[The Hill, Getty Images]
An MLB umpire was among 14 men arrested over the weekend as part of a human trafficking operation targeting individuals looking to buy sex over the internet, officials said.
Ohio Attorney General Dave Yost (R) and Liberty Township Police Chief Toby Meloro announced Monday that Brian O’Nora, 57, was one of the men arrested Sunday and charged with soliciting, a third-degree misdemeanor, and possessing criminal tools, a first-degree misdemeanor.
“John stings deter those seeking to purchase sex – reducing the demand for human trafficking – and serve as a reminder that these crimes are more prevalent and closer to home than you may think,” Yost said in a statement. “Hats off to Chief Meloro and the Liberty Township Police Department on their successful operation.”
Yost also shared images of those arrested on Twitter, and the Mahoning Valley Human Trafficking Task Force, under the attorney general’s Ohio Organized Crime Investigations Commission, also announced the arrests on Facebook.
According to the task force, O’Nora and the 13 other men were arrested upon arriving at a hotel in Northeast Ohio.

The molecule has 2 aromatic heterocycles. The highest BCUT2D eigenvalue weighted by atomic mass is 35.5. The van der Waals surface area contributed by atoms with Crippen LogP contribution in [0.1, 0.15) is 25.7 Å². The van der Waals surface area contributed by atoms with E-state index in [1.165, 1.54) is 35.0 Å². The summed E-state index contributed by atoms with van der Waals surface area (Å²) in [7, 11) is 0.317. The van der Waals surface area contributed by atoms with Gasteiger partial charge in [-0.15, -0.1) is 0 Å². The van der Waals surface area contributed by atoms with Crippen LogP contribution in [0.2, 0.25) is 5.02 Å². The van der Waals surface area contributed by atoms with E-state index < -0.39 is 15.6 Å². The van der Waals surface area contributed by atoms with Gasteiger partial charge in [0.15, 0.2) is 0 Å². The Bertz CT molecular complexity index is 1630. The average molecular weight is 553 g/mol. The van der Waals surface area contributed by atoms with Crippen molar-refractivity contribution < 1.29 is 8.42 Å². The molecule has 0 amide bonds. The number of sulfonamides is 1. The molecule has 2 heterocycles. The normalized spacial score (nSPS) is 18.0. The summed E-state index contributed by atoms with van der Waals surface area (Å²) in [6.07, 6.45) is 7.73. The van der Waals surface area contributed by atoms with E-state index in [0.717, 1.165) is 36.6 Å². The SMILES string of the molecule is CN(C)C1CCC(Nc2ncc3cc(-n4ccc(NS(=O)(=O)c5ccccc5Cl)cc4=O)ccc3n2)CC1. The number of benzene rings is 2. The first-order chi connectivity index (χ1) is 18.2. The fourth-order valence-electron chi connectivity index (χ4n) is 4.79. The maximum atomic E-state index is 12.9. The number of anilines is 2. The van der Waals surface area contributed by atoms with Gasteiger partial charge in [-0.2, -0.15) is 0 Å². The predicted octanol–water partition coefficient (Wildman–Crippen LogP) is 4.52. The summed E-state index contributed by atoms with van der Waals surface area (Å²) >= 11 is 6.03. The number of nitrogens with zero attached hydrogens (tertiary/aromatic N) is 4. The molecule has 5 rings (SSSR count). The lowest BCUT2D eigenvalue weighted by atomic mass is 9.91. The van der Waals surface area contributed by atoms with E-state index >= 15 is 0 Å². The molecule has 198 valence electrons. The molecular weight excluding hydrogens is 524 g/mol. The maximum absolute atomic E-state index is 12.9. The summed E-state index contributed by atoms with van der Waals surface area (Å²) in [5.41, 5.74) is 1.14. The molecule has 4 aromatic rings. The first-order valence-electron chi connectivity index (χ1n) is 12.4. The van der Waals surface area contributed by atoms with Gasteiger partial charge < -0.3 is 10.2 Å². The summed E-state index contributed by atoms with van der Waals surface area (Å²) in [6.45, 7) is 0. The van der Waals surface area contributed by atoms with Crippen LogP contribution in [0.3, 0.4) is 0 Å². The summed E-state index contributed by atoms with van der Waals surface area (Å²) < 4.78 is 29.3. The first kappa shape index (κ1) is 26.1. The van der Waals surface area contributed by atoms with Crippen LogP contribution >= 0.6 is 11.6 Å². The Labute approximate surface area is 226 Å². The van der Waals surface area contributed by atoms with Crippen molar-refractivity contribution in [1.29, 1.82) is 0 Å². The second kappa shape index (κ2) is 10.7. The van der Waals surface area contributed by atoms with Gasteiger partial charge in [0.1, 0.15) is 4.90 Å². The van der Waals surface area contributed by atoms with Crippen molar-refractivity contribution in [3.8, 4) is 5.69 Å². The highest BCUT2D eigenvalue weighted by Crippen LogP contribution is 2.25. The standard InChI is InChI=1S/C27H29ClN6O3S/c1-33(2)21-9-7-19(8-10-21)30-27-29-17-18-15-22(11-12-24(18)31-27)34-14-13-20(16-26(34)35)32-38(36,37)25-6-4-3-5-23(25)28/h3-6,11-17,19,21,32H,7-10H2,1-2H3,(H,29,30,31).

“The operation was in response to the increased amount of sex trafficking in the region and served as a warning to the men who are funding these criminal enterprises that prey on the trafficking victims, many of which are children,” the task force wrote in the post.
MLB’s website states that O’Nora joined the league in 1999 and has worked multiple division playoff series, three all-star games, the 2008 American League Championship Series and the 2012 World Series.
The arrests come as the latest in a series of efforts by Yost to crack down on sex trafficking across Ohio.
In October, Yost’s office announced the completion of a campaign titled “Operation Autumn Hope,” that resulted in 179 arrests and 109 victims rescued.
The operation, coordinated by the attorney general’s organized crime division, included more than 50 law enforcement agencies and other organizations across the state.
“The success of Operation Autumn Hope is measured not only in the number of arrests but in the lives that were rescued from this evil,” Yost said in a press release at the time. “Every agency on this team looks for the day when no person is bought and sold in Ohio.”
In August, the Ohio “Operation Safety Net” led to the rescue of 25 children aged 13 to 18 in just three weeks after its launch, according to the U.S. Marshals Office.
BY CELINE CASTRONUOVO